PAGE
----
BOSTON (CBS) - We know the dangers of repeated concussions and Boston researchers just found a connection between the age former NFL players were when they started playing and how they think later in life.
Researchers led by Julie Stamm at the Boston University School of Medicine studied 42 former NFL players and put them through a battery of tests on memory, problem solving, and verbal intelligence.
Professor of Neurology Robert Stern, PhD, who was involved in the study, said there were some surprising differences based on when the retired athletes began playing tackle football in childhood. "What we found," says Stern, "Was that the former NFL players who started playing tackle football before age 12 had significantly worse cognitive functioning now as adults compared to those who started playing at age 12 or older."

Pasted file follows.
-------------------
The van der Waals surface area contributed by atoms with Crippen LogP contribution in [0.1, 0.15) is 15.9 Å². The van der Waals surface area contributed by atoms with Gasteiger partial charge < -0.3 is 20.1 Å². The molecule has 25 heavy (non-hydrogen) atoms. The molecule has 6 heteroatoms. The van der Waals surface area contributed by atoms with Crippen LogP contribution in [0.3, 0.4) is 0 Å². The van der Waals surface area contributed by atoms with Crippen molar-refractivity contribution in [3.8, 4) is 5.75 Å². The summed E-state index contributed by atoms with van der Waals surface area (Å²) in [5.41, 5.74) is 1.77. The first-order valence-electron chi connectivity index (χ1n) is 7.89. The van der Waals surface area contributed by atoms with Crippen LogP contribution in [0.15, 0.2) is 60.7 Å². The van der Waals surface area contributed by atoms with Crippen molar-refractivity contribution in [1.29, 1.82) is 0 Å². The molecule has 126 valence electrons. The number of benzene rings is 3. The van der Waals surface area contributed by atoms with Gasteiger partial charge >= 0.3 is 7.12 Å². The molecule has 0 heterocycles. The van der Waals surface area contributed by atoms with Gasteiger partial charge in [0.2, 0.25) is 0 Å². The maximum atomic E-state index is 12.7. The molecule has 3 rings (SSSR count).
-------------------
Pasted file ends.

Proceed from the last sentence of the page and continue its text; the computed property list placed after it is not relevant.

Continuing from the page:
Professor Stern cautions it was a small study but stresses that younger brains are vulnerable to recurrent injury. "There's a lot of scientific literature," he explains, "That indicates that there is this very important period of brain development for boys, in particular, between ages 10 and 12."
And it's not just concussions that pose a risk. It's the recurrent jostling of the brain inside the skull, even if it doesn't cause symptoms, that is concerning.
"It makes common sense to me personally," continues Stern, "That exposing our children to repetitive hits to the head during a time when their brains are really actively developing that that may not be so good."
And it's the reason that Chris Nowinski, head of concussion research for the Sports Legacy Institute and former Harvard football player, has warned parents. "I do think parents need to think long and hard about when they introduce their son to tackle football," Nowinski says, "Because the younger they start, the more years they'll play, the more concussions they'll have, and the worse off they'll be."
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